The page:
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Falling in love (again) with anthropomorphism

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One of the things I like best about the One and Only Ivan  was the animal perspective, as I’ve expressed in a previous blog. Each and every one of us grew up with children’s books that connected us to animals, either through anthropomorphism (quick vocab lesson: animals with human feelings) or through a child’s relationship with a pet or farm animal. Having worked with veterinarians and vet techs over the last couple years in the publishing biz, I realize that this connection never changes for them, and that for some of us, our humanity is connected and clarified through our relationships with animals and our conception of their feelings.

Disney is one of the best purveyors of anthropomorphism. Movies like Bambi made certain I’ll never go hunting. Dumbo made me suspicious of circus animal treatment. Dozens of Disney sidekicks (Flounder, Abu, Pascal, Mushu, etc.) have me pondering what talking-animal sidekick might work best for my life.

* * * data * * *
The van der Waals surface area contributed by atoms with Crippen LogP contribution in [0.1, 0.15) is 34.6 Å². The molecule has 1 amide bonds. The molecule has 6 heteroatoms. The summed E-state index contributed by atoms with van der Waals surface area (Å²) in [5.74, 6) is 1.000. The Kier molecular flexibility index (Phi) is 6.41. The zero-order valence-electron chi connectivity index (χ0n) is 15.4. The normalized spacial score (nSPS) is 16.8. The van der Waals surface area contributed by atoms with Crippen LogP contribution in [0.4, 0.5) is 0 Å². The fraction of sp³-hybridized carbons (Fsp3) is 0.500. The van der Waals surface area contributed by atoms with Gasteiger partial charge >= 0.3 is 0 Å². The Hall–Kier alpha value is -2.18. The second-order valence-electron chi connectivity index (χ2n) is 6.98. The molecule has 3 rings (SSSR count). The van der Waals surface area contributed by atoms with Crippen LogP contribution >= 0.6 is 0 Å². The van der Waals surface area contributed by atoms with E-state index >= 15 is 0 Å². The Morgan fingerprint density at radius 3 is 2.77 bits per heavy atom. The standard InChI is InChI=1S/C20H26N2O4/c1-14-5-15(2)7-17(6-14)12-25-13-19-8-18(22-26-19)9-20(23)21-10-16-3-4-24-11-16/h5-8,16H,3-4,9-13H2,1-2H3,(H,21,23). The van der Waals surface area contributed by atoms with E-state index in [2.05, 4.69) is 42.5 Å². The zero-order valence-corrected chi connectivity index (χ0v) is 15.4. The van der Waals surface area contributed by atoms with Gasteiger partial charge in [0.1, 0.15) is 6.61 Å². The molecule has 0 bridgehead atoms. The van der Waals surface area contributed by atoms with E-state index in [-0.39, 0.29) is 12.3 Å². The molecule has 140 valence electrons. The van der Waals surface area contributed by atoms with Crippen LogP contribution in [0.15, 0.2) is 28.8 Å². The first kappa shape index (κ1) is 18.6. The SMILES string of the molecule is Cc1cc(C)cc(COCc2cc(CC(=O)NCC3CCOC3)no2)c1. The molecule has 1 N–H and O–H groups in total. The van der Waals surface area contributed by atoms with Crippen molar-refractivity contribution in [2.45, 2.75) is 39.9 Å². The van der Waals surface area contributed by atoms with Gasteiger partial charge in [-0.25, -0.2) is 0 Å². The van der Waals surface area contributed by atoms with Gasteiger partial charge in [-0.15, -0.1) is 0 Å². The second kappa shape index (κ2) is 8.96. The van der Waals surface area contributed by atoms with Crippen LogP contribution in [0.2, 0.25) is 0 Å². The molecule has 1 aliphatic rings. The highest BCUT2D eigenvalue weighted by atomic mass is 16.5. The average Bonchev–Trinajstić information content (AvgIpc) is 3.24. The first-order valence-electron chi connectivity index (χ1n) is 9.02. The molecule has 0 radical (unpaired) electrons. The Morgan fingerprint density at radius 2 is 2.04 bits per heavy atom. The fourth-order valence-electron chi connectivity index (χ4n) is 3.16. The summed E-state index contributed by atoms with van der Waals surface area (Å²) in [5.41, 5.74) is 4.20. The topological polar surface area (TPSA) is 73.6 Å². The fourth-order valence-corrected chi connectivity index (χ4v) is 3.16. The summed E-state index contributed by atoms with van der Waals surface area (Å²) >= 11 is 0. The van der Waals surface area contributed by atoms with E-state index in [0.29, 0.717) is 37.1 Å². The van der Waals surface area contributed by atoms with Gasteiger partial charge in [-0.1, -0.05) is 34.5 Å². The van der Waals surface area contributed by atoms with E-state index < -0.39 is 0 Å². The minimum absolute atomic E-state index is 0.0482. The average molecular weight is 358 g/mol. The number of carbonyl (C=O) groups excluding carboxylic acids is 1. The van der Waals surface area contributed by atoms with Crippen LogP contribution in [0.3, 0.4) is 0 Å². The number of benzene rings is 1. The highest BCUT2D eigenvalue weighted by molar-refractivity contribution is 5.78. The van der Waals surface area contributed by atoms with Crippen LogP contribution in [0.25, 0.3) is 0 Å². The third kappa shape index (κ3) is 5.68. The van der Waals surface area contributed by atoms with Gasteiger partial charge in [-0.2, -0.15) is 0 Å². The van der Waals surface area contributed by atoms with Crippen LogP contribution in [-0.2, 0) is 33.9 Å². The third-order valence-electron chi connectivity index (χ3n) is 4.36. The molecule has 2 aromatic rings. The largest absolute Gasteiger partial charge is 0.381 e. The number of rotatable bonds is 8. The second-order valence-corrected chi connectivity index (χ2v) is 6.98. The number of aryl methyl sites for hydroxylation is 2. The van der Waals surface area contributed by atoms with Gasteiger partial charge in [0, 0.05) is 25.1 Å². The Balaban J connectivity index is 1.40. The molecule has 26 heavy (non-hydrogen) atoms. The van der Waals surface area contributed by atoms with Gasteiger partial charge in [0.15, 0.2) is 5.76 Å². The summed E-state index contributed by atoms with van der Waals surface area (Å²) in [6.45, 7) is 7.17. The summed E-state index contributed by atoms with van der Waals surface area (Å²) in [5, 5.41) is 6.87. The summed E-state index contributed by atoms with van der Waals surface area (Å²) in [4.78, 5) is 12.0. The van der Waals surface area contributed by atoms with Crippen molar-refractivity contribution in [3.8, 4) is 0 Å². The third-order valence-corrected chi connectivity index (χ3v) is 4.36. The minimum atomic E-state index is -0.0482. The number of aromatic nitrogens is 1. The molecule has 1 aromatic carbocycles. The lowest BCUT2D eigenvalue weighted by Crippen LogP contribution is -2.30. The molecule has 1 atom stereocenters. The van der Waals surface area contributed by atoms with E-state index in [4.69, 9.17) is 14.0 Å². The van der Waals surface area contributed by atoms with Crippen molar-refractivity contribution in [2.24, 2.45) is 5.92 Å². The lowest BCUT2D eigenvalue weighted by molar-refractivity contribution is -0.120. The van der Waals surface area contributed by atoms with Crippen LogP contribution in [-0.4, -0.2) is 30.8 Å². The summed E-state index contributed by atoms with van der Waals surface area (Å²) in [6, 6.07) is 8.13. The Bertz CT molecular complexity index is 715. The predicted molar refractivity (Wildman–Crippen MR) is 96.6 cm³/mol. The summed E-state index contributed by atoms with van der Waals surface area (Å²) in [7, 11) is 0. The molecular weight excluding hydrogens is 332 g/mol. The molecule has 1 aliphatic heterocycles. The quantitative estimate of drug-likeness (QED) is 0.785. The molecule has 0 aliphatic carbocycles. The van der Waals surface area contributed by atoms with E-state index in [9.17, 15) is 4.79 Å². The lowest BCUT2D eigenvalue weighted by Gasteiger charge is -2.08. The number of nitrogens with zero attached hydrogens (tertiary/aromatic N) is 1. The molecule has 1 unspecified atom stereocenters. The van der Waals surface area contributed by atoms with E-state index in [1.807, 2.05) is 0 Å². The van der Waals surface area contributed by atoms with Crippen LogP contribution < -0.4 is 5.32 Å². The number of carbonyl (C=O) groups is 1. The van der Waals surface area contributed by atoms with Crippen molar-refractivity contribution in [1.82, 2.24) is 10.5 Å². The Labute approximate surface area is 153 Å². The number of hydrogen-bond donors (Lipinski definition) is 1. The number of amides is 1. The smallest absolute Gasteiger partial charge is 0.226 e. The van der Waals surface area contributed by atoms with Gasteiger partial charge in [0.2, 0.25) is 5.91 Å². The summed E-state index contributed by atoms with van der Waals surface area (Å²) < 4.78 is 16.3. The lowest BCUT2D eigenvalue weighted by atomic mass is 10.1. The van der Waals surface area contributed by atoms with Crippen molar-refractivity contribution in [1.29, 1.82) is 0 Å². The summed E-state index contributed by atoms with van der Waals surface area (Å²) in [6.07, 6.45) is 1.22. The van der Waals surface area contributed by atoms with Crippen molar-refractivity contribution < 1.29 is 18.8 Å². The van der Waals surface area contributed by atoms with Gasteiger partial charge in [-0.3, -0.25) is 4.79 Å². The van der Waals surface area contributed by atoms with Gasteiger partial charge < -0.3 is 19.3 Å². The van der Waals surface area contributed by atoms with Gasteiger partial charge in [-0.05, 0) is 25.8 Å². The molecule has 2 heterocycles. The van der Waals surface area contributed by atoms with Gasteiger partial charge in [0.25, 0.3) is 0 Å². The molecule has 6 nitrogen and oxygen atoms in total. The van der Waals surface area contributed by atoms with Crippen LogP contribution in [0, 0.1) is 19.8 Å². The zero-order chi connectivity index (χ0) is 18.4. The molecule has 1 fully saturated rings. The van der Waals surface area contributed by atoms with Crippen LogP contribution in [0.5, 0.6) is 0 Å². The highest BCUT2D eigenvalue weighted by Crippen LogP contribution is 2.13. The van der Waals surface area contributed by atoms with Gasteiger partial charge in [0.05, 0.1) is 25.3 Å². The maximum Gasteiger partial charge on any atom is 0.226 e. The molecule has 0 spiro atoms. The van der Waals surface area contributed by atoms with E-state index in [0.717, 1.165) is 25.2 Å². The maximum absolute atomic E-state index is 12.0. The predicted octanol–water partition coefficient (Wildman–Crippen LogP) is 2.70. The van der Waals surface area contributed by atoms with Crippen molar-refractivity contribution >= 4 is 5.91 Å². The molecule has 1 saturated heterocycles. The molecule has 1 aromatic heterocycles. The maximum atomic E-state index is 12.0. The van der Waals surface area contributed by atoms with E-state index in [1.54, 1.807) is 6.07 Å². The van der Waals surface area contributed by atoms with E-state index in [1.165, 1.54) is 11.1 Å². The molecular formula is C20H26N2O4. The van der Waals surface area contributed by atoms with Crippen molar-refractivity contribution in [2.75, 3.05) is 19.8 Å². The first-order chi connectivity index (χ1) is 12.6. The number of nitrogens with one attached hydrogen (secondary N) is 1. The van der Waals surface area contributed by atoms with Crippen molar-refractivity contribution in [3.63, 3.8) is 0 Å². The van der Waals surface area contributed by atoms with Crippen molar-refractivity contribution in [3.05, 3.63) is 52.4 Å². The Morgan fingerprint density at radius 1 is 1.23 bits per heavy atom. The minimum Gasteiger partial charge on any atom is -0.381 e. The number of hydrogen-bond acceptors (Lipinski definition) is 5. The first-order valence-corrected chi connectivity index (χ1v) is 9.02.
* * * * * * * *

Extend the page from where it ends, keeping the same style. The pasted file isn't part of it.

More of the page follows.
But of course, children’s literature is where it all started. Three favorite classics utilizing anthropomorphism include The Jungle Book, Charlotte’s Web, and Stuart Little. You’ve probably heard of them all (or at least watched the movies), but when you really start digging, anthropomorphism in kid lit isn’t quite as extensive as you might think beyond picture books. I think that’s why I really enjoyed Katherine Applegate’s One and Only Ivan, because it took me back to a place that included the “Bare Necessities” and “Zukerman’s Famous Pig.” It made me remember falling in love with a sweet, curious mouse named Stuart, one of my first encounters with magical realism.

So, quiz-lover that I am, that only begged the question…which anthropomorphic character am I most like? Well, now we can all find out in the exclusive WWAT quiz on Buzzfeed!
Good luck!

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